Poison ivy discovered in suburbs

Posted: 2008 Jul 15 22:29 UTC

— Poison ivy has recently been discovered in our own backyard -- literally.

Poison ivy
Poison ivy continues to grow in Leif's backyard.

During the holiday weekend of July 5 and 6, Leif was in his backyard clearing out some brush and vines from the property line. The next day, he developed a slight skin irritation on his wrists. By Tuesday, a rash appeared on both his forearms.

"I looked up poison ivy online and found some pictures," said the Founder. "When I saw them, I realized I was a damned fool. It was the exact stuff I was ripping out of the camellias."

Leif ventured back outside and discovered large amounts of the toxic vine growing all along the property line.

The discovery has caused many local residents to panic uncontrollably. Emergency officials stress that vigilance is important, but this should not affect existing lifestyles.

"As long as people can distinguish between Virginia creeper and poison ivy, they should be okay," said Barbara Gillespie of Baton Rouge EMS.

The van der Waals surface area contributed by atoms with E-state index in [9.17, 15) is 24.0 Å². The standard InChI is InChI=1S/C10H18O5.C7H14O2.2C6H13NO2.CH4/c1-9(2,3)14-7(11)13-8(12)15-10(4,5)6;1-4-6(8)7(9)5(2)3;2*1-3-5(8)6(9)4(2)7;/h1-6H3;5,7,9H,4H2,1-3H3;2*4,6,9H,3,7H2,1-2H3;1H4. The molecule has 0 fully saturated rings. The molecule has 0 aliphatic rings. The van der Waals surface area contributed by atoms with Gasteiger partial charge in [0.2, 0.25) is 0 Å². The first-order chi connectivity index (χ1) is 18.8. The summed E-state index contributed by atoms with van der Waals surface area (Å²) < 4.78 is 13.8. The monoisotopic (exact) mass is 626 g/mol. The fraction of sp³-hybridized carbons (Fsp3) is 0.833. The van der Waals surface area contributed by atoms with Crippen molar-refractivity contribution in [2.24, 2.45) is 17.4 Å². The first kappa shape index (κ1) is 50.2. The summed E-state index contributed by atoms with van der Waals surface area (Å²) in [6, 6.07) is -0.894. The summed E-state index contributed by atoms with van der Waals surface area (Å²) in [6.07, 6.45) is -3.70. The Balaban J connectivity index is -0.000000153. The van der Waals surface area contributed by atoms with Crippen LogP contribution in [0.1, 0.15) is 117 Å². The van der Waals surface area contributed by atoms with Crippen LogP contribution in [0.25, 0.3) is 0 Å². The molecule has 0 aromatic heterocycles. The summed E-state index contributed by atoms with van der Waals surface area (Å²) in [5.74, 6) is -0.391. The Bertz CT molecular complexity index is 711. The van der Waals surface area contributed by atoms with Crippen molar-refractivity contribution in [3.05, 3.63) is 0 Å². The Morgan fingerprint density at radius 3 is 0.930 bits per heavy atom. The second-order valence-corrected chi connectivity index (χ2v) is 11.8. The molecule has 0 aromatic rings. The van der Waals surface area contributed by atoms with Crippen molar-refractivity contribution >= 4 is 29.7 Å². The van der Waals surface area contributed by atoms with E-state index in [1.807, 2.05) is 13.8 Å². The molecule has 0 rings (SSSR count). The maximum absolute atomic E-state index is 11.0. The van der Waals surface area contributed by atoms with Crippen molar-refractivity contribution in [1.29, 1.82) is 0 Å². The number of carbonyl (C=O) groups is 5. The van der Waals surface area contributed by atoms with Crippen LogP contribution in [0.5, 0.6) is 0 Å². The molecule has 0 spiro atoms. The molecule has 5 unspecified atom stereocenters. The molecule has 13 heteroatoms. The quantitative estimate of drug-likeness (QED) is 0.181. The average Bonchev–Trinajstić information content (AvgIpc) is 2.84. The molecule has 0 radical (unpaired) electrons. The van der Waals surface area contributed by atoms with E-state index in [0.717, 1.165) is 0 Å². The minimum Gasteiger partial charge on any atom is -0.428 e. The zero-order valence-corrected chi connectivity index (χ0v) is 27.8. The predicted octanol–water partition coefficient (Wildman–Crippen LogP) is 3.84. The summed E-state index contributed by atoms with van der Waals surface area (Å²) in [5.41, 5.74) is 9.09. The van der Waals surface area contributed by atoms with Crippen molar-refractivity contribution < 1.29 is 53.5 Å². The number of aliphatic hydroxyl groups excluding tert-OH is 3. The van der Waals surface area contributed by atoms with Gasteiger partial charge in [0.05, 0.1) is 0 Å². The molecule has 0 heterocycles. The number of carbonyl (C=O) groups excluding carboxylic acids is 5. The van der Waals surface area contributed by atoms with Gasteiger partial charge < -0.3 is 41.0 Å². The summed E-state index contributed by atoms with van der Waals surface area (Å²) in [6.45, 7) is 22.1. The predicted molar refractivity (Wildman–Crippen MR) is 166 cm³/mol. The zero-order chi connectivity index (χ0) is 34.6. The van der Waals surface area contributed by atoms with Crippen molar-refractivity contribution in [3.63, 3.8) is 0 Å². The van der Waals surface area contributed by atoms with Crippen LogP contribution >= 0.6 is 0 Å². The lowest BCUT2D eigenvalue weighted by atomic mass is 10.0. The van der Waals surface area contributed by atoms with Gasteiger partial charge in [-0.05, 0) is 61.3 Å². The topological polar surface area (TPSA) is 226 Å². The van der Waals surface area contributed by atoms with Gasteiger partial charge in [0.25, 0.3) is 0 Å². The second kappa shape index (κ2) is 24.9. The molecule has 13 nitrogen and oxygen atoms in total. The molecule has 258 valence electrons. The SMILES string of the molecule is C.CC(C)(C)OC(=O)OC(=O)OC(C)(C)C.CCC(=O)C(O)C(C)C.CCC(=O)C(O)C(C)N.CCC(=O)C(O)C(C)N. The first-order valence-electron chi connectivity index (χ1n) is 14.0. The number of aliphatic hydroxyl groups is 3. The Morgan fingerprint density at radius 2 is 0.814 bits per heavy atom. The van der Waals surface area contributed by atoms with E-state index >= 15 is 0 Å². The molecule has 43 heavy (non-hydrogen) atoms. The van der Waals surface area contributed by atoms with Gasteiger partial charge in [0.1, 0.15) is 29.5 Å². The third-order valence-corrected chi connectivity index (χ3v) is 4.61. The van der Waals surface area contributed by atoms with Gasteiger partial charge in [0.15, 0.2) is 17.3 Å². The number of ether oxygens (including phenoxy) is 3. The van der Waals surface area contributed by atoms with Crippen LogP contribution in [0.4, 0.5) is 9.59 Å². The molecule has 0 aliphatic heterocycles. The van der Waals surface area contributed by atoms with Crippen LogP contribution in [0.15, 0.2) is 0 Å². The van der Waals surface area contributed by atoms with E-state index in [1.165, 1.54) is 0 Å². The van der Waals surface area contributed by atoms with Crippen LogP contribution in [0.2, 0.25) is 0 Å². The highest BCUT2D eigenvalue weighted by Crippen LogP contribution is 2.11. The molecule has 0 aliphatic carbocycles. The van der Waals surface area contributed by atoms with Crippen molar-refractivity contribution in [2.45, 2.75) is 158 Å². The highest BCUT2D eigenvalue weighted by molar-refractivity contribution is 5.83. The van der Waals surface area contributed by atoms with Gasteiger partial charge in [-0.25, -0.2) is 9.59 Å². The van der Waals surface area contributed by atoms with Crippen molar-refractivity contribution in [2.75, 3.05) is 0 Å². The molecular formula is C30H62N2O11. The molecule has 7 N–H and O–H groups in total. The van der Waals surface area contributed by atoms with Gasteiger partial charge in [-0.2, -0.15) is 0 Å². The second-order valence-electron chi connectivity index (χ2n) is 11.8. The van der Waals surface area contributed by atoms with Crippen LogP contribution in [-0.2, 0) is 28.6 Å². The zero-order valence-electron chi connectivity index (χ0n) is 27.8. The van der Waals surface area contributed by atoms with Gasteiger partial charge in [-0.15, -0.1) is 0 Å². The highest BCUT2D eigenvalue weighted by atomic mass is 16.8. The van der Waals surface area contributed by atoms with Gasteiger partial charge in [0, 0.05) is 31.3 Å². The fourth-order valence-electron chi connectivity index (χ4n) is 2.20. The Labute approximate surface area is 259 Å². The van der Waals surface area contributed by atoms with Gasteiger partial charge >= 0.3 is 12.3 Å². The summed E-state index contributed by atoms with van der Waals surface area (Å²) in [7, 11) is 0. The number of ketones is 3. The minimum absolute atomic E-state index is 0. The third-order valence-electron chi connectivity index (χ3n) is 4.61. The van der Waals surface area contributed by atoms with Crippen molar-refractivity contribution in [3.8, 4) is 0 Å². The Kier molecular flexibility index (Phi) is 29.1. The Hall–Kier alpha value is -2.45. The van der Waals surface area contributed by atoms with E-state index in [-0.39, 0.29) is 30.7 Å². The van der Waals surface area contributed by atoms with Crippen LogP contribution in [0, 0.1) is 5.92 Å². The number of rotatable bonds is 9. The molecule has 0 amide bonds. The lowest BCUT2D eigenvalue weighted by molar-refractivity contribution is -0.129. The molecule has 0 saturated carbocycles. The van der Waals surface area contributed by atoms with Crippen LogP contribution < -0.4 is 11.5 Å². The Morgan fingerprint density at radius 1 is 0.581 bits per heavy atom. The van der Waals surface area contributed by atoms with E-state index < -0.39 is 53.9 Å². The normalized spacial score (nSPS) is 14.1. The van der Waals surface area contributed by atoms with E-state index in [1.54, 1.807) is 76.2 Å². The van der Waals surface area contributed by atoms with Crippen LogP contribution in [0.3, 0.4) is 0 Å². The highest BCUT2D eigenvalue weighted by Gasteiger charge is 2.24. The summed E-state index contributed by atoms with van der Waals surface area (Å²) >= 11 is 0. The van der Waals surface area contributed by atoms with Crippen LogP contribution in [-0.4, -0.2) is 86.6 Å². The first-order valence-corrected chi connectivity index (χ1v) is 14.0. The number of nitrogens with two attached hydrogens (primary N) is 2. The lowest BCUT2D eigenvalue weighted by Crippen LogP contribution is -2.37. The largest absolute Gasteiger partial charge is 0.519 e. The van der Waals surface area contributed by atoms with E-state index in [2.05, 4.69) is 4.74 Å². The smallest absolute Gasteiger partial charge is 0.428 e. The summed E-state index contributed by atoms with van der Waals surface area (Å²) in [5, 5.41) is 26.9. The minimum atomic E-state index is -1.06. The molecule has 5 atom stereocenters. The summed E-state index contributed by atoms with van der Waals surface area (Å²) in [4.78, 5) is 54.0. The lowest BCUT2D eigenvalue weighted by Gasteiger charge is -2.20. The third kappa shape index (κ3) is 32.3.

Gillespie emphasized that poison ivy can and does grow all over the state, and not just in forests.

"Over the past week, I've tried hydrocortisone creams, calamine creams, and Benedryl," said the Founder. "Calamine blocked my pores and hydrocortisone made the rash worse. So far, Benedryl seems to be working a bit."

Calamine was banned in 1992 by the FDA as an anti-itch medication. It is currently only sold in creams that contain a recognized ingredient such as pramoxine.

The Founder also recommends ice cubes for immediate relief.

"This isn't as bad as when I had a norovirus from tainted oysters," said Leif, "but it's pretty bad."

Addendum: Benedryl was slightly effective but caused severe apathy and drowsiness. Oatmeal baths have been much more effective.